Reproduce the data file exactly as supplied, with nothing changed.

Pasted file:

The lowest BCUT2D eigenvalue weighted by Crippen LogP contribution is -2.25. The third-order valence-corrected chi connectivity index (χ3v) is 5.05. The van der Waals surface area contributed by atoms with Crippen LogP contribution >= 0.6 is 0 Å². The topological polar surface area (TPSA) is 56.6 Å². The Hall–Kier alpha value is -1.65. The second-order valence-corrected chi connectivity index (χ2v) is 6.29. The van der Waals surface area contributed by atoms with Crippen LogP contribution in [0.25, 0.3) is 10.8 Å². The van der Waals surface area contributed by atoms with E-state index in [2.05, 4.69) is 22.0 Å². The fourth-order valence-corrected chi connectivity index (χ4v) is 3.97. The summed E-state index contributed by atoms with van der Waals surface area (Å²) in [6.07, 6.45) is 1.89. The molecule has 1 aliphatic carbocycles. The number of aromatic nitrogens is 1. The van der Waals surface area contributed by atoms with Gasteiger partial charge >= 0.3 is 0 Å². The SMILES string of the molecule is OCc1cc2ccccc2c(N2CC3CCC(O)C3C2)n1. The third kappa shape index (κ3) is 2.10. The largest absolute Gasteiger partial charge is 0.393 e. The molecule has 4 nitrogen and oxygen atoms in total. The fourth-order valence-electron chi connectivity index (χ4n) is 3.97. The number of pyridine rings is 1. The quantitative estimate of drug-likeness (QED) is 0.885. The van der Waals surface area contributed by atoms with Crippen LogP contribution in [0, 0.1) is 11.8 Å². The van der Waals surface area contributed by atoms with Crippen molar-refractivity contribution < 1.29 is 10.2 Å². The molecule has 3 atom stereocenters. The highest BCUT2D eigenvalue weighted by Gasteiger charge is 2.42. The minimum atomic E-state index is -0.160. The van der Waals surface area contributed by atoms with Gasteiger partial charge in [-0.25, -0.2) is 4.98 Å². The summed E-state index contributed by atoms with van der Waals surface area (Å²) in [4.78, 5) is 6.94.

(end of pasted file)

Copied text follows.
The lowest BCUT2D eigenvalue weighted by Crippen LogP contribution is -2.25. The third-order valence-corrected chi connectivity index (χ3v) is 5.05. The van der Waals surface area contributed by atoms with Crippen LogP contribution >= 0.6 is 0 Å². The topological polar surface area (TPSA) is 56.6 Å². The Hall–Kier alpha value is -1.65. The second-order valence-corrected chi connectivity index (χ2v) is 6.29. The van der Waals surface area contributed by atoms with Crippen LogP contribution in [0.25, 0.3) is 10.8 Å². The van der Waals surface area contributed by atoms with E-state index in [2.05, 4.69) is 22.0 Å². The fourth-order valence-corrected chi connectivity index (χ4v) is 3.97. The summed E-state index contributed by atoms with van der Waals surface area (Å²) in [6.07, 6.45) is 1.89. The molecule has 1 aliphatic carbocycles. The number of aromatic nitrogens is 1. The van der Waals surface area contributed by atoms with Gasteiger partial charge >= 0.3 is 0 Å². The SMILES string of the molecule is OCc1cc2ccccc2c(N2CC3CCC(O)C3C2)n1. The third kappa shape index (κ3) is 2.10. The largest absolute Gasteiger partial charge is 0.393 e. The molecule has 4 nitrogen and oxygen atoms in total. The fourth-order valence-electron chi connectivity index (χ4n) is 3.97. The number of pyridine rings is 1. The quantitative estimate of drug-likeness (QED) is 0.885. The van der Waals surface area contributed by atoms with Crippen LogP contribution in [0, 0.1) is 11.8 Å². The van der Waals surface area contributed by atoms with Crippen molar-refractivity contribution < 1.29 is 10.2 Å². The molecule has 3 atom stereocenters. The highest BCUT2D eigenvalue weighted by Gasteiger charge is 2.42. The minimum atomic E-state index is -0.160. The van der Waals surface area contributed by atoms with Gasteiger partial charge in [-0.25, -0.2) is 4.98 Å². The summed E-state index contributed by atoms with van der Waals surface area (Å²) in [4.78, 5) is 6.94.